Beth Fertig is the contributing editor for education, covering the New York City public school system for WNYC on air and online at SchoolBook.org. She has covered education in the city for more than 15 years. Beth is the author of Why cant u teach me 2 read? Three Students and a Mayor Put Our Schools to the Test (FSG Books) which grew out of a radio series on the low graduation rate for special education students. Follow her @bethfertig.
De Blasio Rounds Up Pre-K Planning Posse
Tuesday, December 03, 2013 - 05:42 PM
Let the wild rumpus start.
Mayor-elect Bill de Blasio announced the next steps in his push for an ambitious pre-K plan on Tuesday during a visit to the Northside Child Development Center in Harlem, where he read Maurice Sendak's Where the Wild Things Are to a room full of youngsters.
Afterward, de Blasio told reporters that he had picked a working group to focus on his pre-k plan, a centerpiece of his mayoral campaign, that requires raising taxes on the wealthiest New Yorkers in order to fund full-day early childhood education and after-school programs. Any tax increases must be approved by the state legislature.
The working group is led by his transition committee co-chair Jennifer Austin Jones, who runs the Federation of Protestant Welfare Agencies. The other members are:
-Elba Montalvo, founder, president and CEO of the Committee for Hispanic Children and Families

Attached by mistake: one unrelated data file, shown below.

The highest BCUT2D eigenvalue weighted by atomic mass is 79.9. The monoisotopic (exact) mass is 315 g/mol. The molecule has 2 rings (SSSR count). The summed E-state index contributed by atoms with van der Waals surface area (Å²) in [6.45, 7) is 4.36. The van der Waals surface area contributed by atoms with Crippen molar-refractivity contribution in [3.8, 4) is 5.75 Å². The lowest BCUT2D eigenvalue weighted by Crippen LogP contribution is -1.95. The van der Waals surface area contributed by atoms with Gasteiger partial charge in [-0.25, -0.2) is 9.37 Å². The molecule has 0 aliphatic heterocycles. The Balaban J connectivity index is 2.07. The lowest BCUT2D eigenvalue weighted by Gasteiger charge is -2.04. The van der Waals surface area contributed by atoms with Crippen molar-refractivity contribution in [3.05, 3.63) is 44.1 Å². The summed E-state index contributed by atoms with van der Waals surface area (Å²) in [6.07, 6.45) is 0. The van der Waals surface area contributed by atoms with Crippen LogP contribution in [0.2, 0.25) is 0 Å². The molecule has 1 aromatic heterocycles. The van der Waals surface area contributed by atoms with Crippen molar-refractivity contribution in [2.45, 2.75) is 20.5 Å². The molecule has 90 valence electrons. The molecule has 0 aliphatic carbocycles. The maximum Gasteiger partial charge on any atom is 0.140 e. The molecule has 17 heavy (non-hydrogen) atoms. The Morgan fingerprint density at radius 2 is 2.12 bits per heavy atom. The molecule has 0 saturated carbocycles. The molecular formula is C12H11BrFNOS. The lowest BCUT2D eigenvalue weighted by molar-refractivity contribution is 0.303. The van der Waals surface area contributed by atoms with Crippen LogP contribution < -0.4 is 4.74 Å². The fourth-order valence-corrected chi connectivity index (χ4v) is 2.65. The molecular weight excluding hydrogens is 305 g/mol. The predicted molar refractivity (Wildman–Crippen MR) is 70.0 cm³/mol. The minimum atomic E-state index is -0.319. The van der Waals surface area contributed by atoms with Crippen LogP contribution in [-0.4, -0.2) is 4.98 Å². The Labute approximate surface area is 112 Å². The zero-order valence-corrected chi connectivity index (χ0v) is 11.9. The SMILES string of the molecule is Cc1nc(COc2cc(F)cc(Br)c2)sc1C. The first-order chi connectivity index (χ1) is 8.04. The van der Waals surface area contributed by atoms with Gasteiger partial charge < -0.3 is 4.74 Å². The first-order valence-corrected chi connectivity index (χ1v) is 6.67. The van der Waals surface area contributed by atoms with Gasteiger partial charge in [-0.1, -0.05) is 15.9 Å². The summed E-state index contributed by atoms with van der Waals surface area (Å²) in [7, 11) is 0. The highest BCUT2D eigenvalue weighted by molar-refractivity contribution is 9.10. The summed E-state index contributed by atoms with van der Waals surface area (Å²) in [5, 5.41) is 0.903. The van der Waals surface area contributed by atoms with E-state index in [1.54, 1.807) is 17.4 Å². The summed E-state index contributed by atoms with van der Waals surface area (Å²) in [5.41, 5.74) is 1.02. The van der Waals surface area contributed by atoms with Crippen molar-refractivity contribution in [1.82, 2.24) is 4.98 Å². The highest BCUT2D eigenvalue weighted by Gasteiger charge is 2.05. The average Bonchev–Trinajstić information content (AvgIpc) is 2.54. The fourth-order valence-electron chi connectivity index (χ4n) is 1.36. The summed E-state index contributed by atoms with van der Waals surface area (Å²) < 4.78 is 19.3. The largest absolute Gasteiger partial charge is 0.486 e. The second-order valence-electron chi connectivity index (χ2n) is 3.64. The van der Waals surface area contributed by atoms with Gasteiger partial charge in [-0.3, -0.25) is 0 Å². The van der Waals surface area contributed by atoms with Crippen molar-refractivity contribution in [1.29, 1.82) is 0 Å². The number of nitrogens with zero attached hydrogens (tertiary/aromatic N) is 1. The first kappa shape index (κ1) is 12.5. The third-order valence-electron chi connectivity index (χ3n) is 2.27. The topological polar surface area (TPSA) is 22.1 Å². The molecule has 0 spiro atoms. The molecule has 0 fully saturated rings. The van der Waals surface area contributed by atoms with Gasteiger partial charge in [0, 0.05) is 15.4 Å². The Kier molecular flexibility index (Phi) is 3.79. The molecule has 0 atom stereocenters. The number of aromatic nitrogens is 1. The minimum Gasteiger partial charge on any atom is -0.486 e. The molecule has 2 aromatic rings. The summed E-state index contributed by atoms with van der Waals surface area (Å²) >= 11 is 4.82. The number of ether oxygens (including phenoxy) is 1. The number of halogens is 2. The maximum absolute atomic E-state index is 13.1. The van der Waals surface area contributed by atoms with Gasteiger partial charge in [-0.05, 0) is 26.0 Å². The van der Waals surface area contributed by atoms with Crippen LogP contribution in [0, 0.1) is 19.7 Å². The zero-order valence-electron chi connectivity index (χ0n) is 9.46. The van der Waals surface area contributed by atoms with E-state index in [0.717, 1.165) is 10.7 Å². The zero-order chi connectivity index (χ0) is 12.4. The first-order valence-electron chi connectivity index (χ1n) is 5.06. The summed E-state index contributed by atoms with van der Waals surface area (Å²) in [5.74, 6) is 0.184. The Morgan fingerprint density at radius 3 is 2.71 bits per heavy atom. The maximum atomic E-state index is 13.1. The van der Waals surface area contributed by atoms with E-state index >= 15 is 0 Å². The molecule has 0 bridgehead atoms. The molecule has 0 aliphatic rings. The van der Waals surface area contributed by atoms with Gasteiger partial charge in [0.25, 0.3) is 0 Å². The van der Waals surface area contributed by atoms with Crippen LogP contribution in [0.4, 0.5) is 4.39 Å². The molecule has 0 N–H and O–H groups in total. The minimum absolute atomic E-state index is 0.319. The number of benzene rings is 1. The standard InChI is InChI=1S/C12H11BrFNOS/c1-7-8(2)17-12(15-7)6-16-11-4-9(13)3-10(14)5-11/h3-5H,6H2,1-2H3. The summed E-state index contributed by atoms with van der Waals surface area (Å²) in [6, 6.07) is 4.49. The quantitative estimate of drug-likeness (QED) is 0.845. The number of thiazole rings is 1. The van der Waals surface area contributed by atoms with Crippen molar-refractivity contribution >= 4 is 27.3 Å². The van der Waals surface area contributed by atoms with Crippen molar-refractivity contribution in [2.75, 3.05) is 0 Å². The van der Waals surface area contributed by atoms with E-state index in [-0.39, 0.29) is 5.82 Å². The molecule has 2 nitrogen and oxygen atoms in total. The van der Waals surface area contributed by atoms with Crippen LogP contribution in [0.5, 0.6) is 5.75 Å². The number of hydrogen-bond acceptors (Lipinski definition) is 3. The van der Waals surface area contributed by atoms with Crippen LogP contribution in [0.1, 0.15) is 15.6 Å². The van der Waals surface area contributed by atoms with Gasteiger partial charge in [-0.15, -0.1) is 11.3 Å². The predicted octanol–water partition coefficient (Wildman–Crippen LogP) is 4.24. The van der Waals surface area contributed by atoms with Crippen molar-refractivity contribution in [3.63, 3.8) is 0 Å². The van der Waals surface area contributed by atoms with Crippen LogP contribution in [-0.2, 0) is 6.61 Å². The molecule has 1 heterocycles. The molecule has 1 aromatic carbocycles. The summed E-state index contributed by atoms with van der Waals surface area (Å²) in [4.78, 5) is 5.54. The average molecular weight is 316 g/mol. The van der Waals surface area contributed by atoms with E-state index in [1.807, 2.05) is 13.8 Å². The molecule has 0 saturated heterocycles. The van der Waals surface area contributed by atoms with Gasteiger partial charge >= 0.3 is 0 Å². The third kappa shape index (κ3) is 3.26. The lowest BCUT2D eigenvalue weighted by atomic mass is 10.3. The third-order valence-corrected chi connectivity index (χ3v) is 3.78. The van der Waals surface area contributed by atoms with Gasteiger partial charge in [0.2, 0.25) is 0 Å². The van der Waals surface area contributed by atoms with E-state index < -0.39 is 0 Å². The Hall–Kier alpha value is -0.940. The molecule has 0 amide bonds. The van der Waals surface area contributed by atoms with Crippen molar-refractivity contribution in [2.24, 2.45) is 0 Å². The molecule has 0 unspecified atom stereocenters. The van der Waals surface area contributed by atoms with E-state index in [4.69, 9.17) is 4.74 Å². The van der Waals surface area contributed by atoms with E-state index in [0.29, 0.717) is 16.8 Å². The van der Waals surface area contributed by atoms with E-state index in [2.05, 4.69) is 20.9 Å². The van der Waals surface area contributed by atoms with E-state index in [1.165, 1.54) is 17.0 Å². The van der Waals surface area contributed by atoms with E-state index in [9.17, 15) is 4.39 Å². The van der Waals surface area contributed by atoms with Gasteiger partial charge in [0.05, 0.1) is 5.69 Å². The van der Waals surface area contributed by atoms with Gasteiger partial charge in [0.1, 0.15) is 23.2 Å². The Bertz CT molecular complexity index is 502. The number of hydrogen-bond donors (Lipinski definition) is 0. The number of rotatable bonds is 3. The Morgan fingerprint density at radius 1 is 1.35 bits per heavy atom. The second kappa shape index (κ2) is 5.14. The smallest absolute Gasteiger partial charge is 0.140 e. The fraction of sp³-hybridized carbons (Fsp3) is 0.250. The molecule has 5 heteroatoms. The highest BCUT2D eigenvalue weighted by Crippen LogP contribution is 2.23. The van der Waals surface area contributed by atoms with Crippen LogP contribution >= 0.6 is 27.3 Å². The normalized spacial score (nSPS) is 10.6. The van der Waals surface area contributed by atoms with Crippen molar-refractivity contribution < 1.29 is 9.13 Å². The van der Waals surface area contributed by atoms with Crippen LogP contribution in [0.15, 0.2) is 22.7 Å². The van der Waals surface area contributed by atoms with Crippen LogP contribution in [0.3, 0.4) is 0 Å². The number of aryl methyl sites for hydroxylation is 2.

-Josh Wallack of the Children’s Aid Society’s early childhood programs
-Sherry M. Cleary, executive director of the New York City Early Childhood Professional Development Institute at CUNY
-Gail B. Nayowith, executive director of SCO Family of Services
-Nancy Kolben, executive director of the Center for Children’s Initiatives
"You could literally not find in this country more experienced people in the field of early childhood education," de Blasio said.
Assuming he gets his way in Albany, de Blasio said he would be ready to start expanding the city's pre-K capacity in September 2014 for as many children as possible. He said there are school buildings and nonprofits with space, and highly effective teachers waiting to be employed.
He noted that about 20,000 New York City children currently get full day pre-K, while another 50,000 do not.
"It's our job to close that gap as quickly as possible," he said. "This would be a historic undertaking, the greatest expansion of early childhood education in our city's history. And we will begin to make our case in Albany quite soon, and we will relentlessly pursue this goal."
Albany Republicans have expressed concern about how to pay for the program, which could cost hundreds of millions of dollars. But de Blasio cited a recent poll that found two out of three New Yorkers support his plan. On WNYC's Brian Lehrer show Tuesday, Gov. Andrew Cuomo said he is "with" de Blasio on universal pre-K. But he refused to offer specifics, adding, "we're going to have that conversation in January."
On the search for a new schools chancellor, de Blasio said his transition committee is "talking to a number of individuals with extraordinary careers in education."
Although he will not be sharing their names with the public, he called this "an open process" unlike when Mayor Michael Bloomberg chose the publishing executive Cathie Black as chancellor in 2010 with no additional input. Black lasted just a few months.
"I am going to ensure that we will never have a situation like that again on my watch," he said.